LEGAL 101: The Standard for Title VII Religious Accommodations May Be Changing, and Every Employer Should be Paying Attention

It’s no secret that the current majority on the United States Supreme Court is focused on expanding certain religious liberties.

In Kennedy v. Bremerton School District, the Court significantly expanded religious freedoms in the First Amendment context when it held that a school district could not discipline a football coach for publicly engaging in prayer on the football field immediately after games.  The Court’s opinion rejected decades’ worth of cases that had attempted to balance the competing rights secured by the Free Exercise Clause and the Establishment Clause, and also demonstrated the majority’s willingness to cherry-pick the facts of a case when analyzing religious freedoms.

Emotional Distress Damages: How Far Does Cummings Reach?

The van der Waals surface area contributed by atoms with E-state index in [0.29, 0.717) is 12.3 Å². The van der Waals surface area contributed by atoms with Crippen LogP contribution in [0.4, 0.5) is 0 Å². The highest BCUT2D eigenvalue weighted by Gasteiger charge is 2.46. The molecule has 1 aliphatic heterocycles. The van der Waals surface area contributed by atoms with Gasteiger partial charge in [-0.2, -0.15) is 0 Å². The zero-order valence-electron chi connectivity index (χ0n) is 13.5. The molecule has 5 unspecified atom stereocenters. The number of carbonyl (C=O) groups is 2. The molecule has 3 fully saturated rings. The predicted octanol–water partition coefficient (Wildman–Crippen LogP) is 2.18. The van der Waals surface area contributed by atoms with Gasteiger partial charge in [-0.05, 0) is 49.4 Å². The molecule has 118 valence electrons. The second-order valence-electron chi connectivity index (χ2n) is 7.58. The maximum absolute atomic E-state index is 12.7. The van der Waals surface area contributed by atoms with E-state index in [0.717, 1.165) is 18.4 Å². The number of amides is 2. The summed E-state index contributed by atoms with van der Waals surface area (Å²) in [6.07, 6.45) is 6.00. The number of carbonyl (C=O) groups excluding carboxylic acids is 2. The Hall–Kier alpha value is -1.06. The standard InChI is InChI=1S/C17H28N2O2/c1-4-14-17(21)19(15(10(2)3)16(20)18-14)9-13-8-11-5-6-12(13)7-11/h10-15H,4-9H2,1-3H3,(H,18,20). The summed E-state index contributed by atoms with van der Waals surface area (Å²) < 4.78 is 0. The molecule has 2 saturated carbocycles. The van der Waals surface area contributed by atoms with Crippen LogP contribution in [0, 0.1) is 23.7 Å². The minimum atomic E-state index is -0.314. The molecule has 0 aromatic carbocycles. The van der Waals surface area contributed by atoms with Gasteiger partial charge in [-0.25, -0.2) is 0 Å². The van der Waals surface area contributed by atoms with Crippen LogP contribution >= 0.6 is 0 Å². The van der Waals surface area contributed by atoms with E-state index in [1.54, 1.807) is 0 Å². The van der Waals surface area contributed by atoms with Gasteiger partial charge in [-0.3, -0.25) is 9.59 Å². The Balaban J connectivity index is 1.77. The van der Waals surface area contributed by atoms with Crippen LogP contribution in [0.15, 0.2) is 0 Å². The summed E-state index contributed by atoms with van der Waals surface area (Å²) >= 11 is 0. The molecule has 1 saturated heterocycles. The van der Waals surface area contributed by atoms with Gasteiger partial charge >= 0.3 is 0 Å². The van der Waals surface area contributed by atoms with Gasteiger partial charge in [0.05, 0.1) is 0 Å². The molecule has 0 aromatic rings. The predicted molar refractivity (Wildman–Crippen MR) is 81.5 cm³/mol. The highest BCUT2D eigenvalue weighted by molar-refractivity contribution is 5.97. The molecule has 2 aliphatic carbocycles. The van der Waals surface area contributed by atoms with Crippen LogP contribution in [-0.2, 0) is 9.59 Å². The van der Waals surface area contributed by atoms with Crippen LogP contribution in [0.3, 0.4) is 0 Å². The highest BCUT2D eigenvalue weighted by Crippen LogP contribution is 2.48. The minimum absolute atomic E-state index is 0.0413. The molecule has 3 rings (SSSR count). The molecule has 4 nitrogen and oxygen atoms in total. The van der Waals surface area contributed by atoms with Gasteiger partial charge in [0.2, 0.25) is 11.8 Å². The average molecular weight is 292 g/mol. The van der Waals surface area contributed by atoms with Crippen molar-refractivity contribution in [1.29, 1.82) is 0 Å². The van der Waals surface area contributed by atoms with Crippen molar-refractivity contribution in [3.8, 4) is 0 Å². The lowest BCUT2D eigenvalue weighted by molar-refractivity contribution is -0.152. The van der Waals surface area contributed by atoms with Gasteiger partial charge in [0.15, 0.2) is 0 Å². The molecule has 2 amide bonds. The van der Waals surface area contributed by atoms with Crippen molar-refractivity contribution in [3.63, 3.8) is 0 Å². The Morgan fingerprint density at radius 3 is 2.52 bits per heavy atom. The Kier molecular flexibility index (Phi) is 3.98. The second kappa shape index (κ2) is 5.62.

Earlier this year, the United States Supreme Court held in Cummings v. Premier Rehab Keller, P.L.L.C. that emotional distress damages are not recoverable in private actions brought to enforce Spending Clause statutes.  After acknowledging that “Congress has broad power under the Spending Clause of the Constitution to set terms on which it disburses federal funds”—including by conditioning an offer of federal funds on a recipient’s promise not to discriminate—the Court explained that Spending Clause legislation “is much in the nature of a contract: in return for federal funds, the [recipients] agree to comply with federally imposed conditions.”  The Court then held that plaintiffs cannot recover emotional distress damages for violations of Spending Clause statutes because emotional distress damages are not generally compensable in contract law, and because funding recipients lacked “clear notice” that accepting federal funds would subject them to emotional distress damages in private actions brought to enforce Spending Clause statutes.